Saya Tomioka and her college sweetheart Griffin shared a beautiful summer night in New York City. They laughed at “The Book of Mormon,” haggled for “the most disappointing” pretzel they’d ever eaten and strolled around the city and into Times Square.
Saya wrote, “I can still feel the rush of life from that very moment. The lights filled my heart with excitement; the massive number of people energized every fiber of my being. And right beside me was my best friend, my brightest love.”
As they munched on the terrible pretzel, holding hands and absorbing the energy of the city, Saya was overcome with emotion: “…the city was so beautiful and amidst all the lights, I got to look at the brightest light of all, my sweetie. I cried, and we kissed.”
In that moment, a Times Square photographer snapped a photo of the two lovers. He showed them the photo and disappeared.
A year and a half later, the lovers became victims of the tragedy of the Oakland warehouse fire which killed 36 people.
At the time the fire broke out, Saya and Griffin were miles apart; Saya was dancing in Vegas and Griffin was at a concert in Oakland. That’s when Saya learned that a fire was taking over the Ghost Ship warehouse, the very place where her love was watching a concert.
She waited in her hotel room, unable to move or sleep, desperately hoping Griffin wasn’t trapped inside and tortured by the possibility of a life without Griffin in it.
She wrote, “As the hours ticked by and the fire continued to burn, I kept wondering if you were thinking of me… I kept wondering if you were still here. I needed to find you, and I wrote to you that I WILL find you.”
The search for Griffin seemed to drag, hedging up memories mingled with hope. But finally, Griffin was found and identified. However, Saya didn’t feel settled, “I knew I was going to be the one to find you. I waited for you for another several days, juggling between moments of disbelief, emptiness, and our sweetest memories together. We finally found you 24 hours ago. I thought that I’d feel better when the waiting ended, but instead, I felt dissatisfied. I felt like I hadn’t found you—-yet.”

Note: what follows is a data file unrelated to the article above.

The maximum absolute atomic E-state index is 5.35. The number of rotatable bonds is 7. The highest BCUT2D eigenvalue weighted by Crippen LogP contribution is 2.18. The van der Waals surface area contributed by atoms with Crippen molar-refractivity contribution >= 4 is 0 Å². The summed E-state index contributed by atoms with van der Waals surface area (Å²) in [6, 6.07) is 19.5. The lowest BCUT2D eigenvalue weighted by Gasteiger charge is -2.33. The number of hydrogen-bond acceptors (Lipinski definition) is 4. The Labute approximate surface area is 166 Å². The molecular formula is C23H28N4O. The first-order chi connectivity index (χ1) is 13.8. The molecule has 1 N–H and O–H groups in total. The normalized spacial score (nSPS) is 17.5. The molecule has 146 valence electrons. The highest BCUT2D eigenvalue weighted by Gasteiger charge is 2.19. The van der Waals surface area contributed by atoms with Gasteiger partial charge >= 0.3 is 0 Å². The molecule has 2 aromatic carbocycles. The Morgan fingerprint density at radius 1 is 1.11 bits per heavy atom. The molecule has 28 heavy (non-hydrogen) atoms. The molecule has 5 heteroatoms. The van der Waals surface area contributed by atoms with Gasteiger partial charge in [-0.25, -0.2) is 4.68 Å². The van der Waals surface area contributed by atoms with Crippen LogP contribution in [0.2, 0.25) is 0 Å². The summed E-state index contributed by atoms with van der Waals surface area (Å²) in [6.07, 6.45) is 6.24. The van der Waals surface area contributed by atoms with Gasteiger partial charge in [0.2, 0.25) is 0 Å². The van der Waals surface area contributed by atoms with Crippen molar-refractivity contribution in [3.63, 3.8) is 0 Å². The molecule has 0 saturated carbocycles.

As Saya wrestled with her loss, she remembered that beautiful night in New York City and the photographer who had disappeared with a piece of her and her sweetheart.
On December 4th, Saya pleaded for help finding the photo taken by a stranger that night in New York City, “Maybe some Facebook miracle could happen… I need some light right now… I need a reminder of the brightest light of all-love.“
Friends, families and strangers rallied to help Saya find the photo of that beautiful moment. In less than a week, the photographer answered her plea for a miracle.
The photographer, Arken Avan, posts romantic photos of couples on Instagram. When he heard Saya’s story, he went through his archive of over 200,000 photos to find the immortalized moment of Saya and Griffin from over a year ago. He said, “I can give her this picture as a memory of her love of Griffin and I hope that she’ll keep that for forever.”
When she saw the photo, Saya responded: “I’ve finally found you…I am at peace. I loved you openly and endlessly from the moment I laid my eyes on you on my first day at UC Berkley as a freshman. I have no regrets, no question that you ever doubted my love for you. Sweetie, I know that you loved me just the same. Your love for me echos through all the support I have been receiving from our friends and family. I am surrounded by the most beautiful, endless love from the people who love you. I will miss you desperately; everyone who knew you will miss you just as much. Your light touched so so so many people, and you taught/will continue to teach us to live our lives just as fully, youthfully and kindly as you did. I promise you that I will never stop dancing; I’ll dance even harder. I will never stop laughing; I’ll laugh even louder. I will never stop loving; I’ll love even prouder.“
Saya’s statement proves that real love can’t die. She still feels Griffin’s love through the people who loved him. What’s more, his life will continue to influence others. She proclaims that losing her sweetheart has not destroyed her, but has made her stronger. Loving makes us vulnerable to tragedy but this doesn’t mean that vulnerability breeds weakness. It’s power. The power to dance when it hurts, to laugh when your eyes are filled with tears and to love when your heart is broken. This shows that even when someone dies, their love lives on through our lives.